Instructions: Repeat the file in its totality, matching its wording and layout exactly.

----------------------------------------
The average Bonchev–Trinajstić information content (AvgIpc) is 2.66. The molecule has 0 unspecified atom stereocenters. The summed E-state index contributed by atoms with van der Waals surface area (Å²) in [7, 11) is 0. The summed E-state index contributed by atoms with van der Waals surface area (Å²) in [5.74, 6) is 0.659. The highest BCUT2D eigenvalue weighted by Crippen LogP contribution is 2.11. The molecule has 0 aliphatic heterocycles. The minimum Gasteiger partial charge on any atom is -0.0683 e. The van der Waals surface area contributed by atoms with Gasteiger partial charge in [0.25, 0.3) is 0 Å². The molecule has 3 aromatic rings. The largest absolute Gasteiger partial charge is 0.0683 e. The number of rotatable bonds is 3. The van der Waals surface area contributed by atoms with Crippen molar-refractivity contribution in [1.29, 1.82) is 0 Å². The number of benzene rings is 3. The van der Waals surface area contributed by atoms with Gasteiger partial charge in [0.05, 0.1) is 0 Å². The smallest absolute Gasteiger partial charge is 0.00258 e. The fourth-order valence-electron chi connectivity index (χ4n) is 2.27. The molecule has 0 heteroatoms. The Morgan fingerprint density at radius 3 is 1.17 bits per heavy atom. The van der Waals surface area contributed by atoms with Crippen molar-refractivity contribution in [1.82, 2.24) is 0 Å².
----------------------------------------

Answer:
The average Bonchev–Trinajstić information content (AvgIpc) is 2.66. The molecule has 0 unspecified atom stereocenters. The summed E-state index contributed by atoms with van der Waals surface area (Å²) in [7, 11) is 0. The summed E-state index contributed by atoms with van der Waals surface area (Å²) in [5.74, 6) is 0.659. The highest BCUT2D eigenvalue weighted by Crippen LogP contribution is 2.11. The molecule has 0 aliphatic heterocycles. The minimum Gasteiger partial charge on any atom is -0.0683 e. The van der Waals surface area contributed by atoms with Gasteiger partial charge in [0.25, 0.3) is 0 Å². The molecule has 3 aromatic rings. The largest absolute Gasteiger partial charge is 0.0683 e. The number of rotatable bonds is 3. The van der Waals surface area contributed by atoms with Crippen molar-refractivity contribution in [1.29, 1.82) is 0 Å². The number of benzene rings is 3. The van der Waals surface area contributed by atoms with Gasteiger partial charge in [0.05, 0.1) is 0 Å². The smallest absolute Gasteiger partial charge is 0.00258 e. The fourth-order valence-electron chi connectivity index (χ4n) is 2.27. The molecule has 0 heteroatoms. The Morgan fingerprint density at radius 3 is 1.17 bits per heavy atom. The van der Waals surface area contributed by atoms with Crippen molar-refractivity contribution in [1.82, 2.24) is 0 Å².